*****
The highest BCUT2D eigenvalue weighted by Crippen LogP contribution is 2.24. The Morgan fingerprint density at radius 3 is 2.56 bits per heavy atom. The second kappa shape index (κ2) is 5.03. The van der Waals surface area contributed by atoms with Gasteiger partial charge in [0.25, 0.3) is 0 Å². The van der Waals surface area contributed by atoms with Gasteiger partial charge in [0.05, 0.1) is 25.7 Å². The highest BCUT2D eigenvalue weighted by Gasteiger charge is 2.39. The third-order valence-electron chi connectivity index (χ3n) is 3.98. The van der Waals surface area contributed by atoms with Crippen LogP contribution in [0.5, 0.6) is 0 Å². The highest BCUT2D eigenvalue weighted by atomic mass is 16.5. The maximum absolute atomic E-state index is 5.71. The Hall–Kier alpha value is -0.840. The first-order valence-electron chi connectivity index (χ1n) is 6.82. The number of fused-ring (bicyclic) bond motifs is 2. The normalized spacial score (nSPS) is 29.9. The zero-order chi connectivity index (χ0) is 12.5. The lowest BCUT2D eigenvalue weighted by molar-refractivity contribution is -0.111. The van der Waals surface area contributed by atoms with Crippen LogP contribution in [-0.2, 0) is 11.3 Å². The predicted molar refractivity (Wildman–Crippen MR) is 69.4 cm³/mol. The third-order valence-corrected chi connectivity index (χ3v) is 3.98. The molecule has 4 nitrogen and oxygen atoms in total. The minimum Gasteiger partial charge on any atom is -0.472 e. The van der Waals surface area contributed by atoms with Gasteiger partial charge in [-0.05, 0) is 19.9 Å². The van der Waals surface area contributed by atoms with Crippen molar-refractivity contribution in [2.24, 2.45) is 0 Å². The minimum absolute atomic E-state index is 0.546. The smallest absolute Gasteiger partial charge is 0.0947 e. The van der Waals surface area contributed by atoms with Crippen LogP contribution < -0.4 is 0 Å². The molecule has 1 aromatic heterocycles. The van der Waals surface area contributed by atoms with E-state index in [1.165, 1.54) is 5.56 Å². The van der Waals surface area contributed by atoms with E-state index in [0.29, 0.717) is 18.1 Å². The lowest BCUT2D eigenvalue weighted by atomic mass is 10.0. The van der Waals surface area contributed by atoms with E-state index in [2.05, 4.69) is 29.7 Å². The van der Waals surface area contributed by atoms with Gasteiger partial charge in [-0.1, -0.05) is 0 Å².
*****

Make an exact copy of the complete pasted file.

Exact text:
The highest BCUT2D eigenvalue weighted by Crippen LogP contribution is 2.24. The Morgan fingerprint density at radius 3 is 2.56 bits per heavy atom. The second kappa shape index (κ2) is 5.03. The van der Waals surface area contributed by atoms with Gasteiger partial charge in [0.25, 0.3) is 0 Å². The van der Waals surface area contributed by atoms with Gasteiger partial charge in [0.05, 0.1) is 25.7 Å². The highest BCUT2D eigenvalue weighted by Gasteiger charge is 2.39. The third-order valence-electron chi connectivity index (χ3n) is 3.98. The van der Waals surface area contributed by atoms with Crippen LogP contribution in [0.5, 0.6) is 0 Å². The highest BCUT2D eigenvalue weighted by atomic mass is 16.5. The maximum absolute atomic E-state index is 5.71. The Hall–Kier alpha value is -0.840. The first-order valence-electron chi connectivity index (χ1n) is 6.82. The number of fused-ring (bicyclic) bond motifs is 2. The normalized spacial score (nSPS) is 29.9. The zero-order chi connectivity index (χ0) is 12.5. The lowest BCUT2D eigenvalue weighted by molar-refractivity contribution is -0.111. The van der Waals surface area contributed by atoms with Crippen LogP contribution in [-0.2, 0) is 11.3 Å². The predicted molar refractivity (Wildman–Crippen MR) is 69.4 cm³/mol. The third-order valence-corrected chi connectivity index (χ3v) is 3.98. The molecule has 4 nitrogen and oxygen atoms in total. The minimum Gasteiger partial charge on any atom is -0.472 e. The van der Waals surface area contributed by atoms with Gasteiger partial charge in [-0.05, 0) is 19.9 Å². The van der Waals surface area contributed by atoms with Crippen molar-refractivity contribution in [2.24, 2.45) is 0 Å². The minimum absolute atomic E-state index is 0.546. The smallest absolute Gasteiger partial charge is 0.0947 e. The van der Waals surface area contributed by atoms with Crippen LogP contribution < -0.4 is 0 Å². The molecule has 1 aromatic heterocycles. The van der Waals surface area contributed by atoms with E-state index in [1.165, 1.54) is 5.56 Å². The van der Waals surface area contributed by atoms with E-state index in [0.29, 0.717) is 18.1 Å². The lowest BCUT2D eigenvalue weighted by atomic mass is 10.0. The van der Waals surface area contributed by atoms with E-state index in [2.05, 4.69) is 29.7 Å². The van der Waals surface area contributed by atoms with Gasteiger partial charge in [-0.1, -0.05) is 0 Å².